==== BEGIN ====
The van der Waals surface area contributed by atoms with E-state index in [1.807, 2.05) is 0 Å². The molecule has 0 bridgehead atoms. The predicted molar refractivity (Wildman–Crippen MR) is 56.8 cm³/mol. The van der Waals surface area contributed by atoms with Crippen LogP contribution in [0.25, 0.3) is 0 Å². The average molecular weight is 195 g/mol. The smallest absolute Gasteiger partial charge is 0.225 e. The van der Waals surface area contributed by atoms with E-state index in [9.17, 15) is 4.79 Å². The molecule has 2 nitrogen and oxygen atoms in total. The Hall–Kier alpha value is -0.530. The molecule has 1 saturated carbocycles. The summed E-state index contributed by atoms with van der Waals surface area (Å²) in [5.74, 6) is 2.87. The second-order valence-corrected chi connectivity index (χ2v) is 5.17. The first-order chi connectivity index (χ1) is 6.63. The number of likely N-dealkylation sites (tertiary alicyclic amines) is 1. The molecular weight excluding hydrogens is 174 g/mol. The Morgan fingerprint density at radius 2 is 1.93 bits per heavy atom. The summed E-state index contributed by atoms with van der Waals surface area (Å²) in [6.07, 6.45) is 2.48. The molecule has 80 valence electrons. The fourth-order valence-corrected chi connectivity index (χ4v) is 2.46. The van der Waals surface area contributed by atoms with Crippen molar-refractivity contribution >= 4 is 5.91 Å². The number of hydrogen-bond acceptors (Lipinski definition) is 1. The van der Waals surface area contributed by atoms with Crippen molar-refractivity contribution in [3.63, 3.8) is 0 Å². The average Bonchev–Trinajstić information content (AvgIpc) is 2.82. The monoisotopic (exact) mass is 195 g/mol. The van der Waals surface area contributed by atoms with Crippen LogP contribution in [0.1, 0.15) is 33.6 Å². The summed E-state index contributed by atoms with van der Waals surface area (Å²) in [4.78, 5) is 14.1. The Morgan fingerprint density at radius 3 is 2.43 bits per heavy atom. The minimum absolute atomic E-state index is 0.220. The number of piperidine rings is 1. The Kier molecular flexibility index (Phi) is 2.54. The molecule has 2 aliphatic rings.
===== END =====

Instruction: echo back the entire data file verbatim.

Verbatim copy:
The van der Waals surface area contributed by atoms with E-state index in [1.807, 2.05) is 0 Å². The molecule has 0 bridgehead atoms. The predicted molar refractivity (Wildman–Crippen MR) is 56.8 cm³/mol. The van der Waals surface area contributed by atoms with Crippen LogP contribution in [0.25, 0.3) is 0 Å². The average molecular weight is 195 g/mol. The smallest absolute Gasteiger partial charge is 0.225 e. The van der Waals surface area contributed by atoms with E-state index in [9.17, 15) is 4.79 Å². The molecule has 2 nitrogen and oxygen atoms in total. The Hall–Kier alpha value is -0.530. The molecule has 1 saturated carbocycles. The summed E-state index contributed by atoms with van der Waals surface area (Å²) in [5.74, 6) is 2.87. The second-order valence-corrected chi connectivity index (χ2v) is 5.17. The first-order chi connectivity index (χ1) is 6.63. The number of likely N-dealkylation sites (tertiary alicyclic amines) is 1. The molecular weight excluding hydrogens is 174 g/mol. The Morgan fingerprint density at radius 2 is 1.93 bits per heavy atom. The summed E-state index contributed by atoms with van der Waals surface area (Å²) in [6.07, 6.45) is 2.48. The molecule has 80 valence electrons. The fourth-order valence-corrected chi connectivity index (χ4v) is 2.46. The van der Waals surface area contributed by atoms with Crippen molar-refractivity contribution >= 4 is 5.91 Å². The number of hydrogen-bond acceptors (Lipinski definition) is 1. The van der Waals surface area contributed by atoms with Crippen molar-refractivity contribution in [3.63, 3.8) is 0 Å². The average Bonchev–Trinajstić information content (AvgIpc) is 2.82. The monoisotopic (exact) mass is 195 g/mol. The van der Waals surface area contributed by atoms with Crippen LogP contribution in [0.1, 0.15) is 33.6 Å². The summed E-state index contributed by atoms with van der Waals surface area (Å²) in [4.78, 5) is 14.1. The Morgan fingerprint density at radius 3 is 2.43 bits per heavy atom. The minimum absolute atomic E-state index is 0.220. The number of piperidine rings is 1. The Kier molecular flexibility index (Phi) is 2.54. The molecule has 2 aliphatic rings.